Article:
JPEG Quality


Today’s Question: If I understand correctly, the Quality slider in the Export module of Lightroom is the primary controller of file image size. I wonder if you could explain the Quality slider in more detail and what is an ideal image file size (kb) range for optimizing web images in terms of preserving image quality and page load speed across various devices.

Tim’s Quick Answer: The Quality setting for JPEG images relates to the degree of compression applied, which in turn impacts the size of the JPEG image file. A higher setting for Quality results in a larger file size, and a lower setting for Quality results in a smaller file size. For online sharing or other situations where you want to strike a balance between file size and image quality, I recommend a Quality setting of 80% in Lightroom, or a value of “8” (eight) in Photoshop or other applications.

More Detail: Because of the nature of JPEG image compression, it is difficult to predict exactly how large the final file will be. Images with greater detail will generally not compress as well, and thus will have a larger file size when saved as a JPEG file. Images with less detail (more areas that have minimal texture and many pixels of the same or similar color) will have a smaller file size when saved as a JPEG.

JPEG compression essentially involves simplifying the information in the image being saved. Generally speaking this process involves dividing a photo into blocks of sixteen by sixteen pixels (256 pixels per block) and then simplifying the information within those blocks. At a lower the Quality setting, the simplification process will be more aggressive. With more simplification of the image data, the file size is smaller.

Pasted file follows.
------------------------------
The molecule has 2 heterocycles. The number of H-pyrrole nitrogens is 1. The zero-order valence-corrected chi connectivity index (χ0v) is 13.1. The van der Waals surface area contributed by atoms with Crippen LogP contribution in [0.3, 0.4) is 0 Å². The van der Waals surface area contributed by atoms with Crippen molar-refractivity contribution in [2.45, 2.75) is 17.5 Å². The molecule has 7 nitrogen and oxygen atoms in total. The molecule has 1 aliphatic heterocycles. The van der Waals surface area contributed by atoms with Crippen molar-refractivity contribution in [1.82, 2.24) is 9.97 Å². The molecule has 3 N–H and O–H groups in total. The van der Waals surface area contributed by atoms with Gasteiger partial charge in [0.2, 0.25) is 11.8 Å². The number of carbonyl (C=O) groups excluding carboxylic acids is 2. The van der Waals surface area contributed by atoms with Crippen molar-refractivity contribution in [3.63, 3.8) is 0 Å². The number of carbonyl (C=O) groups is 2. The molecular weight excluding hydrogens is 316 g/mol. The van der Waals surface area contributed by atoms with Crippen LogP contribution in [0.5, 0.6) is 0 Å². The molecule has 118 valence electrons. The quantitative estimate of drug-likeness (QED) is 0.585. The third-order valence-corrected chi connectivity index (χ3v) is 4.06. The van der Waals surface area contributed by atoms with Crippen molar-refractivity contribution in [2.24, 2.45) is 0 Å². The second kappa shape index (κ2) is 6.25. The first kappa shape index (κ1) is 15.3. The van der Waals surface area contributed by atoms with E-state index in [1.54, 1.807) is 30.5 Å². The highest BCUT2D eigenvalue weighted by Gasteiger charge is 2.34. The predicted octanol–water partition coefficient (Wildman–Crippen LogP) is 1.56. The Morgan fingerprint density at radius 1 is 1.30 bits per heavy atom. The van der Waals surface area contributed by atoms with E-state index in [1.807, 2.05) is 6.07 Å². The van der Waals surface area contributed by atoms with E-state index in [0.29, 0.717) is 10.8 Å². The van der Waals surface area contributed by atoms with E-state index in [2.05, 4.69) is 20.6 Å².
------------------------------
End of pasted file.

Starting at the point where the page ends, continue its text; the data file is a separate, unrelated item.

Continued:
One way to think of this is with an illustrative analogy. Imagine that one block within a photo contains only blue pixels. Specifically, every single pixel in that block is exactly the same shade of “sky blue”. Instead of having to repeat “sky blue” as a pixel color for all of the 256 pixels in that block, the information can be saved to the file as “256 sky blue pixels”. Again, this is an over-simplification of what’s actually happening, but it gives you a sense of the process.

This process of simplifying the information within a JPEG using blocks of pixels is a key reason that a low Quality setting results in lower image quality. With stronger compression, there is greater simplification of the information within the image, and the grid structure of the 256-pixel blocks can become visible in the image.

Thus, there is an inverse relationship between file size and image quality. At a higher Quality setting the file size will be larger, but the quality will be greater with less risk of compression artifacts. As noted above, it is difficult to predict the final file size with great precision. Instead, I recommend making your decision based on a determination of the importance of image quality relative to file size.

I recommend using a Quality setting of 80% in Lightroom (8 in other applications) when file size is a key concern. When image quality is the highest priority, I recommend saving in a file format such as TIFF without any destructive compression, or using the highest value for Quality if you need to use a JPEG format to control the final file size.